After a week of attending graduate school at Baylor, I actually did learn a few things and was told to write them down before everything was forgotten.
1. That Baylor Is Very Much an Undergraduate Campus
I should’ve realized this from the get-go, but despite my impressive graduate school status, I am still young and naïve. It all started when I visited campus during the summer when only the faculty, staff, and a handful of students were present. It was so incredibly peaceful. I moved into my apartment two weeks before the start of the semester, while the campus was still ever so serene. A week later at orientation, I was listening when Dean Lyon said that undergrads outnumber us six to one and that this is primarily an undergrad campus. Oh, Dean Lyon, I thought. He doesn’t know that this is what it feels like going to a school that doesn’t have over 35,000 students, that this is so nice.
Then, my first day of class came and along with it my first lesson learned. I walked through campus and found students everywhere. They were sitting in my swinging chair, standing in line at my Starbucks, and trying to run me over with their overzealous mopeds on my cross-campus path to class. What was going on? I wondered. Where did all of these students come from? Why was everybody dressed to go to the gym, how do large groups of students have time to “play ultimate,” and how were the parking lots littered with fancy cars with blasting sound systems? Don’t they have to go class, or to their jobs, or to their apartments to wash their clothes and clean their dishes and feed their cats?
No, they don’t. Because they are undergrads. Because this is primarily an undergraduate campus (my apologies, Dean Lyon). But that is not necessarily a bad thing. Because of the large number of undergrads, we, graduate students, have access to a massive and comprehensive library system, a well-equipped gym (complete with a rock wall, swimming pool, indoor track, and my favorite: yoga classes), over two hundred campus organizations, and plenty of comic relief. I take advantage of these FREE resources every day, while I watch the undergrads as they take me back to a simpler time.
2. To Start Budgeting (Stop Spending) Money
Throughout my undergraduate career, I was fortunate enough to have a job around the holidays, during summer break, and on the weekends when I ventured home. This job provided a decent-sized check that I could put in the bank, while also providing a healthy sum of cash I could pocket. Because of this, my budget was always based on the amount of money that I had in my wallet (and the amount of times I visited my grandparents). And it worked pretty well. But then a strange thing happened to me before I came to graduate school, I was accepted for a credit card. That tiny, plastic rectangle could account for hundreds of dollars and my slowly diminishing wads of ones and fives seemed more trivial than ever.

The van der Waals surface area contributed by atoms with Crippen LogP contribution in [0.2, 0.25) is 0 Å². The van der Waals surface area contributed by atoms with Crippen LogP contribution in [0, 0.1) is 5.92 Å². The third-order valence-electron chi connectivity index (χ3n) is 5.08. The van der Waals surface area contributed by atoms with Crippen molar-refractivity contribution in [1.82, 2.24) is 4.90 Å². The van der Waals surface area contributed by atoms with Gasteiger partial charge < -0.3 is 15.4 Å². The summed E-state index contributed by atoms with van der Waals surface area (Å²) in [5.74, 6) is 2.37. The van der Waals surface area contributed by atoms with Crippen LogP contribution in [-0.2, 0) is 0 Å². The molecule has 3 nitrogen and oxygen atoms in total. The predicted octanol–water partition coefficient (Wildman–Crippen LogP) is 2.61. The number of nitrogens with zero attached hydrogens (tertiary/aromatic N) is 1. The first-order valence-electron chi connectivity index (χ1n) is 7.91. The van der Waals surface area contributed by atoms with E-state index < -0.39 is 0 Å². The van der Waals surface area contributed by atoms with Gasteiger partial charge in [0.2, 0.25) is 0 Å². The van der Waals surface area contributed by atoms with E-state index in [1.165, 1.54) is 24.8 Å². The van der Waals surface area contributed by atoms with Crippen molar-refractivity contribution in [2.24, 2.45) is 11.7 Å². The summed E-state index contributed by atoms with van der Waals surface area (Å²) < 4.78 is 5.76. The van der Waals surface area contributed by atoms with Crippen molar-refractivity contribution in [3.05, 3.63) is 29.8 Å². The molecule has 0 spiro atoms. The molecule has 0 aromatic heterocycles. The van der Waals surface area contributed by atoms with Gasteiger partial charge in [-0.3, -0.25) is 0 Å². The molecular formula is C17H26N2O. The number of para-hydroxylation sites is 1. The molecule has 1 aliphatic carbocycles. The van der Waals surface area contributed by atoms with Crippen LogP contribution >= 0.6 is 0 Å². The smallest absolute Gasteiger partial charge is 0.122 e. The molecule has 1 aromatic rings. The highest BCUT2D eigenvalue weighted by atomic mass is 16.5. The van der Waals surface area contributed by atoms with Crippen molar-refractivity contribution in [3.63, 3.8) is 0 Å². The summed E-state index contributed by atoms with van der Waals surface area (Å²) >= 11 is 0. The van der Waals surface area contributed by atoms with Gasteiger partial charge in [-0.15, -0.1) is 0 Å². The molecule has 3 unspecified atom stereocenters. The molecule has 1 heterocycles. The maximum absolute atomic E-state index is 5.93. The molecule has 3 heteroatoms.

Now that I’m in graduate school, I’m still working the same amount of hours, but one hundred percent of my income is direct-deposited. I pay my rent, my utilities, and my internet bill online and Vitek’s (the local BBQ joint with the appropriately named Gut-Pak) takes cards so there is no need to have a significant amount of cash on me at any time. But that resulted in my card being used for everything, all the time, no matter the place, no matter the price. Even after just one week, it started to accumulate. I realized that the next time I go to the store I will have to use coupons and only buy things that H-E-B has on-sale; that going out to eat every night was a lifestyle that I wanted, but could not afford; and that I need to give my grandparents my new address so they could send their favorite grandson more money.
After that fateful first week, I find myself doing boring, adult things like budgeting (and going to sleep before the clock reaches double digits). Each day, I write down my expenditures because a visual of the money I am spending, something that a plastic rectangle cannot offer, is often helpful. I set a budget each week for groceries and gas, going out to eat or drink (once during the weekday and once on the weekends), emergency costs that may arise, and Shorty’s pizza (where an extra-large pepperoni pie is only $9.99!). And it’s working pretty well.
3. That the Professors Truly Care
I think that this one may be uniquely personal. I was a history major (after switching my major twice). I didn’t have a clue what I was going to do after I walked off that stage with my degree. I had no passion for the field. I had no relationships with the professors. I didn’t even know that I wanted to be in the museum field until my last semester when I accidentally signed up for the only museum class at the university. After a few weeks though, I found myself visiting the professor’s office (on purpose) and a few months later asked him to write a letter of recommendation that may have tipped my application into the accepted pile. I enjoyed that relationship, but learned that they get even better.